CHARLOTTE – CBD seems to be everywhere these days. It can be bought in full-service dispensaries, gas stations, tobacco stores and possibly places where people get their coffee or smoothies.
But just what is CBD, and is it good for you?
Cannabidiol is a compound derived from cannabis, a hemp plant also known as marijuana. However, unlike other compounds found in cannabis, like THC, cannabidiol is not believed to be a psychoactive compound affecting perception and behavior. In other words, you can’t get stoned on CBD.
The passage of the 2018 Farm Bill said CBD and hemp extracts are now included in federally legal products for sale, provided the concentration of THC does not exceed the limit of 0.3 percent as defined in the new law, which opened the sale of some CBD products across the country. Some of those products include pain creams, lotions, tinctures, chapstick, bath bombs and beauty products.
Proponents claim CBD helps ailments including inflammation, chronic pain, anxiety, depression, addiction and several other conditions.
Epidiolex, which is a pure plant-derived CBD, is an approved prescription medication that has been shown to treat certain types of childhood seizures. But that is about where the extensive research and clinical trials seem to end.
Charlotte physician Dr. Chasse Bailey-Dorton with Atrium Health hopes CBD can be used in the treatment of other medical conditions but said more extensive research needs to be done.
“We don’t have any evidence. We have no research,” Dr. Bailey-Dorton said. “I don’t have research that is going to hurt you. I don’t have research that is going to help you. People say that this helps them, so I don’t know what to make of it. I need to see the research. I think there is some benefit that I think we can find out that we can use. But I don’t want to go there until I know for sure.”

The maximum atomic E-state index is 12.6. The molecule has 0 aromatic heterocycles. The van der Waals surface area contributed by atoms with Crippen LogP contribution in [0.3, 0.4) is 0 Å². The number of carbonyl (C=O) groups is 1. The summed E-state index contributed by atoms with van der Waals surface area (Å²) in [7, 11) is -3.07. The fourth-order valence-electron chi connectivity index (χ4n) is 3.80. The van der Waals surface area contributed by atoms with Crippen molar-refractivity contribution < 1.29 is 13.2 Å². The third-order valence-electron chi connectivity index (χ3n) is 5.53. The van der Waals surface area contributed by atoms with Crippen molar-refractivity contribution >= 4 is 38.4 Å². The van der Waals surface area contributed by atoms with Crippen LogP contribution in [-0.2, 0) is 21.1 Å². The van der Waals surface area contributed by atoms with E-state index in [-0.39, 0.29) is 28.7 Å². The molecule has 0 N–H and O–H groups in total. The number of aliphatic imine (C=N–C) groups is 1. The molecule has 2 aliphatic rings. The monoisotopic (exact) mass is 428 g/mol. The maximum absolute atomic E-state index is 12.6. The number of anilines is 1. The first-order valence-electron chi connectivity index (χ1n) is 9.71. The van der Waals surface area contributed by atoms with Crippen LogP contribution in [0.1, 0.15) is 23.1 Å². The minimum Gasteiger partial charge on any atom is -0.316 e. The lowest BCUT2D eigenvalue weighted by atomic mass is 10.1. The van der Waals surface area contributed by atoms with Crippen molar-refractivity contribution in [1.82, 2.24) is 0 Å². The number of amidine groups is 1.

Until there’s more research, Dr. Bailey-Dorton said people should consult with their doctor before using CBD.
“CBD can affect liver enzymes, so that could affect another medication that you are taking,” Dr. Bailey-Dorton said. “It can affect other drugs. Some people have got rashes, so you can get side effects from it. Normally, you have a medication and you test it and bring it out. This is kind of going backwards. People are using it and they say it works and now we have to back up and figure out how to help them choose wisely.”
Dr. Bailey-Dorton is also concerned about the lack of regulation in place.
“The other problem is that the products on the market, because they are not regulated, you don’t know what you are getting,” Dr. Bailey-Dorton said. “There are three different CBD products, full-spectrum, broad-spectrum and isolate. A full spectrum product can have THC in it. You can take a full spectrum and potentially fail a drug test. Broad-spectrum doesn’t have THC but it has these other ingredients in it. But we don’t know what you are getting.”
Some of the hemp may also be coming from China.
“That makes me nervous,” Dr. Bailey-Dorton said.
But one thing is for sure: selling some food or drink products infused with CBD in North Carolina is a no-no.
Edible products are available in many businesses in the metro area but that is against state and federal law. In fact, N.C. Commissioner of Agriculture and Consumer Affairs Steve Troxler has been sending letters to businesses warning them it’s not allowed.